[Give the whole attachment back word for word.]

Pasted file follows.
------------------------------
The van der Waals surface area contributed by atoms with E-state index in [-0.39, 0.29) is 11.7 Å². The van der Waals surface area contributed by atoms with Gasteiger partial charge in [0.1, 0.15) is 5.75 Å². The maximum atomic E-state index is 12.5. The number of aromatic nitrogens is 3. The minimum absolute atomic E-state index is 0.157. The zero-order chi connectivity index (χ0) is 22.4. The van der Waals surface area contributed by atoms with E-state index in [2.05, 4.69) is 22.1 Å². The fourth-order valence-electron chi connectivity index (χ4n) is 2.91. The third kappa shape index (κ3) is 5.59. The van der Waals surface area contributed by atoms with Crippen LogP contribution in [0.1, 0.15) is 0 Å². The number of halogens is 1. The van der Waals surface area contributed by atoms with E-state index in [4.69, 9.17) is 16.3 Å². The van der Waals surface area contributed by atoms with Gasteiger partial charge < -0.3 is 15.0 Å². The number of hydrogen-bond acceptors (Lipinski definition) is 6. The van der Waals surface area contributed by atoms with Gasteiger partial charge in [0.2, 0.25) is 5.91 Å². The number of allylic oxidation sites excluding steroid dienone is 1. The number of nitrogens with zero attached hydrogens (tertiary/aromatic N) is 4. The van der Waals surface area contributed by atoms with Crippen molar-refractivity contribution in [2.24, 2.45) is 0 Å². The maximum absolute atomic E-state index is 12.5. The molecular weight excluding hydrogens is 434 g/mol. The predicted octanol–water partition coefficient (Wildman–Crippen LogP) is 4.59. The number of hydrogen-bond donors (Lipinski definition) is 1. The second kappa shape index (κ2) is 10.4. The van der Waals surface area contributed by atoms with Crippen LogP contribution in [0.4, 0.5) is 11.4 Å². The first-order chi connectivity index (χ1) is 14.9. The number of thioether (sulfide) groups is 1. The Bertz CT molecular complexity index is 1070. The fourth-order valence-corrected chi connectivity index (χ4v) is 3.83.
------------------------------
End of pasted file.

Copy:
The van der Waals surface area contributed by atoms with E-state index in [-0.39, 0.29) is 11.7 Å². The van der Waals surface area contributed by atoms with Gasteiger partial charge in [0.1, 0.15) is 5.75 Å². The maximum atomic E-state index is 12.5. The number of aromatic nitrogens is 3. The minimum absolute atomic E-state index is 0.157. The zero-order chi connectivity index (χ0) is 22.4. The van der Waals surface area contributed by atoms with E-state index in [2.05, 4.69) is 22.1 Å². The fourth-order valence-electron chi connectivity index (χ4n) is 2.91. The third kappa shape index (κ3) is 5.59. The van der Waals surface area contributed by atoms with Crippen LogP contribution in [0.1, 0.15) is 0 Å². The number of halogens is 1. The van der Waals surface area contributed by atoms with E-state index in [4.69, 9.17) is 16.3 Å². The van der Waals surface area contributed by atoms with Gasteiger partial charge < -0.3 is 15.0 Å². The number of hydrogen-bond acceptors (Lipinski definition) is 6. The van der Waals surface area contributed by atoms with Gasteiger partial charge in [0.2, 0.25) is 5.91 Å². The number of allylic oxidation sites excluding steroid dienone is 1. The number of nitrogens with zero attached hydrogens (tertiary/aromatic N) is 4. The van der Waals surface area contributed by atoms with Crippen molar-refractivity contribution in [2.24, 2.45) is 0 Å². The maximum absolute atomic E-state index is 12.5. The molecular weight excluding hydrogens is 434 g/mol. The predicted octanol–water partition coefficient (Wildman–Crippen LogP) is 4.59. The number of hydrogen-bond donors (Lipinski definition) is 1. The second kappa shape index (κ2) is 10.4. The van der Waals surface area contributed by atoms with Crippen LogP contribution in [0.4, 0.5) is 11.4 Å². The first-order chi connectivity index (χ1) is 14.9. The number of thioether (sulfide) groups is 1. The Bertz CT molecular complexity index is 1070. The fourth-order valence-corrected chi connectivity index (χ4v) is 3.83.